Interracial dating still taboo
Rick and Michonne isn't even the show's first interracial relationship.
But we still live in a pop-culture driven society where some networks are still slow to come around.Save for "The Wire," the big TV dramas, post "The Sopranos," have mostly been void of racial issues.Some of that has to do with several dramas being period pieces like "Game of Thrones," "Mad Men" or "Deadwood." Other shows stay hyper focused on plots involving drugs ("Breaking Bad"), politics ("House of Cards") death ("Six Feet Under").Because "The Walking Dead" is a show about humans vs.zombies, the post-apocalyptic world is somewhat colorblind.When Rick and Michonne became a couple, it was something fans didn't see coming.
After all, it was never hinted at in the comic book.
Some readers have been critical, such as the man who contacted Folan to say, "My problem is, just because you cannot handle a strong black man, why are you trying to sell your choice so hard to other people?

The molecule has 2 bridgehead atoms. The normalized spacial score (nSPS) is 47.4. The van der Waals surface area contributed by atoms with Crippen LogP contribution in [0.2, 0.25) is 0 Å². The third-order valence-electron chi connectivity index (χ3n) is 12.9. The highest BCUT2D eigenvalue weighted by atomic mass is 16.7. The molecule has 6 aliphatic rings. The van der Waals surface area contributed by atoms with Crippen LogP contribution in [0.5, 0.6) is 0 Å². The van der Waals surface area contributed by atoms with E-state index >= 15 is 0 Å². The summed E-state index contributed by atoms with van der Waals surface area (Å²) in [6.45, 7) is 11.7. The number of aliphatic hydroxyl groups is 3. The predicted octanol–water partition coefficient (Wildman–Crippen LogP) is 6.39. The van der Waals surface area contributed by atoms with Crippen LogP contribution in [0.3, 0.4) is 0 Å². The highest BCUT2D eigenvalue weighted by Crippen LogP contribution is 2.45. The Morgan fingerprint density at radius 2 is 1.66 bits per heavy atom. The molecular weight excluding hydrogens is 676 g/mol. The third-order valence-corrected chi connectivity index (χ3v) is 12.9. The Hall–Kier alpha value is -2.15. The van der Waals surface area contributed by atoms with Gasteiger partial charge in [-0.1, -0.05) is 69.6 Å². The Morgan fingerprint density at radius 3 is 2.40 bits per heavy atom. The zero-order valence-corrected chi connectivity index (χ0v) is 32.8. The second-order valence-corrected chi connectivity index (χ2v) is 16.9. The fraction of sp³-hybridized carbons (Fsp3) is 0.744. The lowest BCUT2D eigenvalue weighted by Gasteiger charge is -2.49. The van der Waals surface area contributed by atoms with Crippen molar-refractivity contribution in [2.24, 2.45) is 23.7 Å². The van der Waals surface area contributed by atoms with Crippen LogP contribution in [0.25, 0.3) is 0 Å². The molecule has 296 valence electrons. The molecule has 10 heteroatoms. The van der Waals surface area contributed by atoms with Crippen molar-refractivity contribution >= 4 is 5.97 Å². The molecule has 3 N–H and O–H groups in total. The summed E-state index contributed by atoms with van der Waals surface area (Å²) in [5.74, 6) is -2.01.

" Many, however, have embraced Folan's advocacy of interracial couples.
As of 2010, just one in 10 married couples identified as interracial with the U. Attitudes towards interracial marriages have also changed.
A 2013 Gallup poll showed that 87 percent of people approve of black-white marriages. There may not be a tangible way to tell if TV has had an effect on those numbers.
Earlier this month, Karyn Folan's book, became available in bookstores. Among them: the stigma left over from the days of slavery; fear of backlash from family members; concern for biracial children; and the sense that they may appear self-hating because they have chosen a partner who is not of their race.